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Steles of the Sky (Eternal Sky #3)

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4.11  ·  Rating Details  ·  556 Ratings  ·  88 Reviews
Elizabeth Bear concludes her award-winning epic fantasy trilogy, The Eternal Sky, with Steles of the Sky.

Re Temur, exiled heir to his grandfather's Khaganate, has finally raised his banner and declared himself at war with his usurping uncle. With his companions—the Wizard Samarkar, the Cho-tse Hrahima, and the silent monk Brother Hsiung—he must make his way to Dragon Lake
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ebook, 432 pages
Published April 8th 2014 by Tor Books
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Community Reviews

(showing 1-30 of 1,829)
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The Shayne-Train
What a beautiful and satisfying finish to an amazingly well-written fantasy trilogy.

This series has a brain and a heart behind the guts and swords of regular fantasy fiction. The varied characters are so fleshed-out and developed.

And one of the main ideas of this fantasy world is that of the sky: in any given region, the sky above your head is the sky of the religion of the ruler or occupier of that region. So there may be multiple moons speeding across the sky, or a "hard" sun and a "soft" sun
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Solomon Foster
Feb 28, 2014 Solomon Foster rated it it was amazing  ·  review of another edition
I wish I had an emergency six-star rating to go to for this book and trilogy. It was easily my favorite epic fantasy in decades, filled with wonders, interesting viewpoints, larger than life characters, and at least a dozen satisfying character arcs. At the same time it has an admirable compactness; a lot of authors would have spent three or four times as many pages telling the same story, and been less effective because of it.

A perfect story that I look forward to rereading again and again.
Robyn
May 07, 2015 Robyn rated it it was amazing  ·  review of another edition
Shelves: 2015
A thrilling and heart-breaking conclusion to the trilogy. One of my favourite things that I've read this year - these books have it all.
Leah Petersen
Apr 21, 2014 Leah Petersen rated it really liked it  ·  review of another edition
Shelves: fantasy, women-in-sff
What struck me over and over again through this trilogy is what a brilliant and original worldbuilder Bear is. In this world, the sky is different depending on what nation you're in, and it changes if the land is conquered. The whole sky. The sun, the stars, the moons. One sky has a moon for each prince of the ruling line. When one dies, there goes his moon. A new one is born? You have a new moon that night. One nation has no night at all. Just the rise of the big sun (Hard-day) and as it sets, ...more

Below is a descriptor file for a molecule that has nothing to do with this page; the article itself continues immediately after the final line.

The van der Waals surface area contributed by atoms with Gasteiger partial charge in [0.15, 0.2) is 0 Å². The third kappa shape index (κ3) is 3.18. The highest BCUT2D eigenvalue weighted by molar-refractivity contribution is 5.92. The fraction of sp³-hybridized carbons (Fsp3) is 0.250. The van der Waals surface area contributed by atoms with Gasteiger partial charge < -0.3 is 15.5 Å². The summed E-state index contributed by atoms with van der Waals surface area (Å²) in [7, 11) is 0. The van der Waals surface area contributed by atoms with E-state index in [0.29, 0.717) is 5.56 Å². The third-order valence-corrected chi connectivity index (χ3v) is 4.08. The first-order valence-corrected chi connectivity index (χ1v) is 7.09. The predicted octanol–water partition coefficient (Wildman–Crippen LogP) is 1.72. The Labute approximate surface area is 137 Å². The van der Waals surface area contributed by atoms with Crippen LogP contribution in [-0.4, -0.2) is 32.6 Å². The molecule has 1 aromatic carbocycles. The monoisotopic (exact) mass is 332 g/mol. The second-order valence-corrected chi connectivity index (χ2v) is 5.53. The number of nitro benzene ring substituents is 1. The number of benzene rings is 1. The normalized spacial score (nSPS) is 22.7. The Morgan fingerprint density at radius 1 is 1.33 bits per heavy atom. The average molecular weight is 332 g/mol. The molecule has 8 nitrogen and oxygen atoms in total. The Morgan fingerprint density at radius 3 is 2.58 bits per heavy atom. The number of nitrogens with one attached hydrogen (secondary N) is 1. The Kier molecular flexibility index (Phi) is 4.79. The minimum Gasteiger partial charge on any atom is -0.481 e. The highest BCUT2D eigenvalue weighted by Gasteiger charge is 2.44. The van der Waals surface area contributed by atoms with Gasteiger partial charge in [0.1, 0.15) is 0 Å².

Beth
Aug 01, 2014 Beth rated it did not like it  ·  review of another edition
Shelves: reviewed
Glacially paced and largely irrelevant for the bulk of the novel. The last ten percent picks up the pace, but it's completely predictable - or would have been, had I cared enough to predict. (view spoiler) ...more
Ron
Jan 03, 2016 Ron rated it really liked it  ·  review of another edition
Shelves: fantasy, maps, ebook
Wizards, dragons and poets—not to mention ghuls, demonlings, blood ghosts and horses. What’s not to like in this rousing conclusion to Elizabeth’s Bear’s Eternal Sky trilogy?

“Just keep walking.”

Quite a bit actually. But for her smashing climax, the rest of the book merits three stars … at best. It suffers a terrible case of sideways: lots of talking, lots of maneuvering, but little development of the story. Fans of Bear, and no one should start reading any series with the last book, will enjoy
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Justine
May 08, 2015 Justine rated it it was amazing
Shelves: 2015
This was a real powerhouse finish to the trilogy. What I liked most about these books as a whole was how the characters became more and more complex as the story proceeded. They were never simple. Reexamination of loyalties and personal roles, slightly shifting motivations, changes in direction, all of these wove together to make a highly nuanced story that still maintained a fairly quick pace. The ending was emotional and yet also satisfying, and left me feeling that the time I had spent with t ...more
Jared Millet
Hate to say this, but Bear stumbles a bit in the third volume of her Eternal Sky trilogy. The characters are still compelling and her Asian-inspired cultures are still vividly drawn, but after various fights for survival in the opening 100 pages, the book gets surprisingly dull.